How Airports Are Using AI to Improve Security
This article looks at different ways AI can improve airport security, such as identifying risky behavior, detecting weapons, and more.
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Artificial intelligence (AI) has been taking over businesses in recent years. With AI-powered tools, businesses large and small can speed up processes, become more productive and efficient, and grow their revenue as well. For instance, AI tools can be used for everything from improving customer service to creating engaging marketing content. These powerful AI tools are not only beneficial for businesses but for customers too. And it’s only a matter of time before artificial intelligence is integrated into nearly every part of businesses and our lives.
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In fact, AI-powered tools will soon be heading to airports around the world. According to SITA, 66% of airlines and 79% of airports are planning to implement AI by 2021. But, these airlines and airports aren’t just going to use AI-powered chatbots for customer service. They’re going to use AI to improve security, which could mean a more secure traveling experience and less time standing in airport security lines for you.
Here’s how airports are using AI to improve security.
Identify Risky Behaviors
Currently, humans are responsible for detecting potential risky behavior in passengers. Plus, they have to evaluate this behavior at a single point in time rather than looking at someone’s behavior over a period of time, which leaves a lot of room for error. But in the future, experts believe that with artificial intelligence, that screening process can be transformed into a full 360-degree view of a person’s behavior over an extended period of time. This could be done by collecting data from security screenings, behavior tracking, booking and travel history, and more. So, the security of passengers and the public wouldn’t only rely on a person’s judgment, rather risky behavior could be identified with end-to-end data.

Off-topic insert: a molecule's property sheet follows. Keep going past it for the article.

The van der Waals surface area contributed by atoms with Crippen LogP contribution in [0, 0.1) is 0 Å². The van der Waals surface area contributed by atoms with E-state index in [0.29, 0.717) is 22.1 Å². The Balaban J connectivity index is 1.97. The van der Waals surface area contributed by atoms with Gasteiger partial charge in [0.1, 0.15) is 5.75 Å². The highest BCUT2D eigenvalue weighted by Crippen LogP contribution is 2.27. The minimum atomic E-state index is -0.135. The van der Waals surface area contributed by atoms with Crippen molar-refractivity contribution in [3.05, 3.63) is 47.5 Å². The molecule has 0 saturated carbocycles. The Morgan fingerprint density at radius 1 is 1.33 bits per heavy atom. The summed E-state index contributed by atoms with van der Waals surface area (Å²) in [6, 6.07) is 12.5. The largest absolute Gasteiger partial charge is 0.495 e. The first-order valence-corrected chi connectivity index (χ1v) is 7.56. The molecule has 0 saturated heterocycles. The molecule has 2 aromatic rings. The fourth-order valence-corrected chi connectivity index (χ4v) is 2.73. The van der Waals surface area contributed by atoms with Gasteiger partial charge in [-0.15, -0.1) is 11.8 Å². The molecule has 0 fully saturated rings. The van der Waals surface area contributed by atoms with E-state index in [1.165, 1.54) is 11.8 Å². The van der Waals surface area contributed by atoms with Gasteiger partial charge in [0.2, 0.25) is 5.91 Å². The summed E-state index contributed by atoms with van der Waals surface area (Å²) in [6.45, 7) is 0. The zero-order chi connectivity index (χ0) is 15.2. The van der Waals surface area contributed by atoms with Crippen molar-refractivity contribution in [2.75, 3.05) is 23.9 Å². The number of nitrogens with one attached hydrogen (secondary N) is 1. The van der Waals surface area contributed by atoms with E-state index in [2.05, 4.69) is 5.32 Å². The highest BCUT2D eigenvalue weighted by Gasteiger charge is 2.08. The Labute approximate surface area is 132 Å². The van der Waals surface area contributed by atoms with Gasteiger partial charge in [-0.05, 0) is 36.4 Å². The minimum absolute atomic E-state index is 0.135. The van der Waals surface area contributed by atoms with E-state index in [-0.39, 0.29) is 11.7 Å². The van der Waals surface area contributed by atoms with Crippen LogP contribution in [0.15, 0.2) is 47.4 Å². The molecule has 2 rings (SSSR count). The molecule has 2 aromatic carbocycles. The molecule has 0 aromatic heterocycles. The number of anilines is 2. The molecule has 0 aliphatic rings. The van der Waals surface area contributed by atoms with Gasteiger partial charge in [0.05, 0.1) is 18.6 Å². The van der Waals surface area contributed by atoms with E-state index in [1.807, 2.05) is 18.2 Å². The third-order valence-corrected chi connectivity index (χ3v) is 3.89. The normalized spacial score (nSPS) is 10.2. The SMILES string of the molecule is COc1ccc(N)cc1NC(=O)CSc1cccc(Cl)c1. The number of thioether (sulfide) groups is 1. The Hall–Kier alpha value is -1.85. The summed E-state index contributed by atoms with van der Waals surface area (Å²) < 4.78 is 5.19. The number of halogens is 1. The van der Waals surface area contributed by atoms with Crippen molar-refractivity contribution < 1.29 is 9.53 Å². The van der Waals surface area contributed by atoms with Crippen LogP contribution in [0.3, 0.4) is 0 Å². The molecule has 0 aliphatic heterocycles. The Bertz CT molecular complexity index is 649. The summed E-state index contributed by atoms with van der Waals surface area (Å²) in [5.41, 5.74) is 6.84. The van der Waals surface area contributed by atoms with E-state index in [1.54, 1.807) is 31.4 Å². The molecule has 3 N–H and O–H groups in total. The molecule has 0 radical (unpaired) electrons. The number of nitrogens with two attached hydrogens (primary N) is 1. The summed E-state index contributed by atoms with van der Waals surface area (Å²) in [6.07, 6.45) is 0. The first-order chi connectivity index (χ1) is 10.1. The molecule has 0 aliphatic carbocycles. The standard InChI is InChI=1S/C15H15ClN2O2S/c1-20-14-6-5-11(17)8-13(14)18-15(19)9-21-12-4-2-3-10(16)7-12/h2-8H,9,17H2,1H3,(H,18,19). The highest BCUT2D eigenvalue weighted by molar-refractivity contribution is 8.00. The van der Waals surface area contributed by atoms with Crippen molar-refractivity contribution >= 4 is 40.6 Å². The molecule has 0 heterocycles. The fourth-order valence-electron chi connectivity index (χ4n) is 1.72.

Technology like this could be used to quickly detect terrorist behaviors but it could also be used to detect disgruntled passengers or airport/airline employees. So, while this technology is not in place yet, in the future we could see a huge improvement in the detection of possible security threats.
Aside from detecting potential risky behavior, with artificial intelligence airports and airlines can quickly and more effectively detect weapons. And this technology is actually currently being used and could come to an airport near you soon.
For instance, Canada’s busiest airport, Toronto’s Pearson International Airport (YYZ), will soon begin using artificial intelligence-powered technology to detect weapons. This AI technology, known as Hexwave, is able to detect metallic and non-metallic weapons including guns, knives, explosives, and so on — even ceramic knives and plastic explosives can be detected. How does it work? Well, the tool first captures 3D radar images, which essentially identifies any items on a person’s body that don’t belong on a body, according to Bill Riker, CEO of Liberty Defense Holdings Inc. Then, the tool analyzes those images to search for any signs of a weapon concealed under clothing. Hexwave can also detect weapons in bags and luggage as well. These Hexwave units will be placed outside of airport terminals so that threats can be detected before they even get inside.
Similar artificial intelligence tools are also being tested at Los Angeles International Airport (LAX), New York’s John F. Kennedy International Airport (JFK), Phoenix’s Sky Harbor International Airport (PHX), and others.
While AI-powered security tools like full-body scanners, behavior analysis, and face recognition may be unnerving to some, they’re necessary tools to prevent threats and keep passengers safe. With the power of artificial intelligence, airports and airlines will soon be able to improve security and provide a better customer experience to travelers at the same time. And AI-powered security tools are constantly advancing, so there’s no telling what more they’ll be able to do in the near future.
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